This Saturday will present another opportunity this season for adults to help mentor young hunters in the fields or the flooded timber areas in pursuit of waterfowl.
The second of two youth and veteran waterfowl hunts will give a few hunters one more shot at Arkansas’s premier game species before the waterfowl season finally wraps for 2020-21. The Special Active Duty Military and Veteran Waterfowl Hunt will again take place alongside Arkansas’s Special Youth Waterfowl Hunt on Feb. 6 from 30 minutes before sunrise until sunset statewide.
The state’s wildlife management areas are open all day (see the Waterfowl Report by clicking the green button below), while hunters will also be enjoying private land hunting. A handful of Arkansas Waterfowl Rice Incentive Conservation.
Enhancement fields were obtained for permits as well; all permits were assigned by Jan. 24 for this weekend and must be in hand to use on any of the AGFC’s permitted locations.
Duck and goose hunters 15 and younger may hunt during this special season, which was created nearly 20 years ago by the Arkansas Game and Fish Commission after this option was offered by the U.S. Fish and Wildlife Service. It was modified last year to allow active-duty military personnel and veterans to hunt as well in a show of gratitude for their service.
Youths and veterans may have additional people with them during their hunt as a mentor or observer. Those people may call, video the hunt, or work a dog to retrieve ducks, but they may not carry a firearm or assist with shooting. Shooting hours and bag limits are the same as regular duck and goose seasons.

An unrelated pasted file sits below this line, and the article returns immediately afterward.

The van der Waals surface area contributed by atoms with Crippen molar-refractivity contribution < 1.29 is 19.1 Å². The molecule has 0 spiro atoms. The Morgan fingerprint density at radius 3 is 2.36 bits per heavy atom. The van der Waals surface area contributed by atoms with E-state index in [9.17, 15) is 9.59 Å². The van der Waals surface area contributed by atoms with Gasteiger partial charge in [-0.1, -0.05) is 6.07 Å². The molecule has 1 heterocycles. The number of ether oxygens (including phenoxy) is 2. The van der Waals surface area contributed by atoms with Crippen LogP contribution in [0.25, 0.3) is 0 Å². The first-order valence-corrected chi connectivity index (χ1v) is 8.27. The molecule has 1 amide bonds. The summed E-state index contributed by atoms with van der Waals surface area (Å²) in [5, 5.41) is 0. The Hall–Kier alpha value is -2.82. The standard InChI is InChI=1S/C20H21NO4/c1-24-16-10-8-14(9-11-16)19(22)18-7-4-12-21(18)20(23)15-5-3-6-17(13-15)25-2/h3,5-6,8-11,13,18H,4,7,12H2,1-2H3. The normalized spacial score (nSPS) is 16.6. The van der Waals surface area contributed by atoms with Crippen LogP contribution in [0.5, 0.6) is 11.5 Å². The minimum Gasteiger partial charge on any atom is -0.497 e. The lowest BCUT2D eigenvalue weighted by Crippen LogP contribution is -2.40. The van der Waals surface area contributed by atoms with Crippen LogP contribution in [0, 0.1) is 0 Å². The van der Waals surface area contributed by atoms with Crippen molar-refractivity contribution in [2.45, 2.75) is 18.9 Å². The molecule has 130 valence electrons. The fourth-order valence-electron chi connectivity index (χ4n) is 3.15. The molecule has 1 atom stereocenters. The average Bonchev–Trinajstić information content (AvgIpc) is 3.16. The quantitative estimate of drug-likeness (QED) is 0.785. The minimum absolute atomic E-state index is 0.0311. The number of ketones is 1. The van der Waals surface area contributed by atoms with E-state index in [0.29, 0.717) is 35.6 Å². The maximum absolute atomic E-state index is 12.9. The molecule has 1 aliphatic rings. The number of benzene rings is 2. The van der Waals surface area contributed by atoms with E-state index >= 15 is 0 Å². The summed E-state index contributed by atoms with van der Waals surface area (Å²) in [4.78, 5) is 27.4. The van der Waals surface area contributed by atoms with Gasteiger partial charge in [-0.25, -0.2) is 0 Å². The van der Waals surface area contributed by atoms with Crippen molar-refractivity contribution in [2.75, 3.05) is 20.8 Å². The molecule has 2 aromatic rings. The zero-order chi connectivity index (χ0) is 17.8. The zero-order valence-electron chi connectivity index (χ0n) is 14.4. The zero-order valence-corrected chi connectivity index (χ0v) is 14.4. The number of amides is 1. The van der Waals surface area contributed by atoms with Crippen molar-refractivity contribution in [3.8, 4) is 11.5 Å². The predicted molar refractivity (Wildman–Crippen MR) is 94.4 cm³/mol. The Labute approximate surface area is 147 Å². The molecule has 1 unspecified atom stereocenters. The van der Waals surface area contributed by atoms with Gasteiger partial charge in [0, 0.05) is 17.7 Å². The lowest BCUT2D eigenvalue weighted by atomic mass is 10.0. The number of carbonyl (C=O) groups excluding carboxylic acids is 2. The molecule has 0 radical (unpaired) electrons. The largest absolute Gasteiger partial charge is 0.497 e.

Also, shell restrictions on WMAs for the regular 60-day hunting season are lifted during these special hunts.
“This is an excellent opportunity for mentors to instill those unwritten rules of waterfowling to new hunters,” Luke Naylor, AGFC waterfowl program coordinator, said “It’s a great way to show them that waterfowl hunting isn’t about racing in the woods for a YouTube video or seeing who can take a picture of the biggest pile of birds; it’s about sharing the experience.”
While the spirit of the special hunt is to allow for more time between a mentor and youth hunter, youths who have completed a hunter education course may hunt on their own if their parent or legal guardian feels comfortable allowing them to do so. Youths who have not completed a hunter education course must be accompanied by a mentor who is 21 years or older.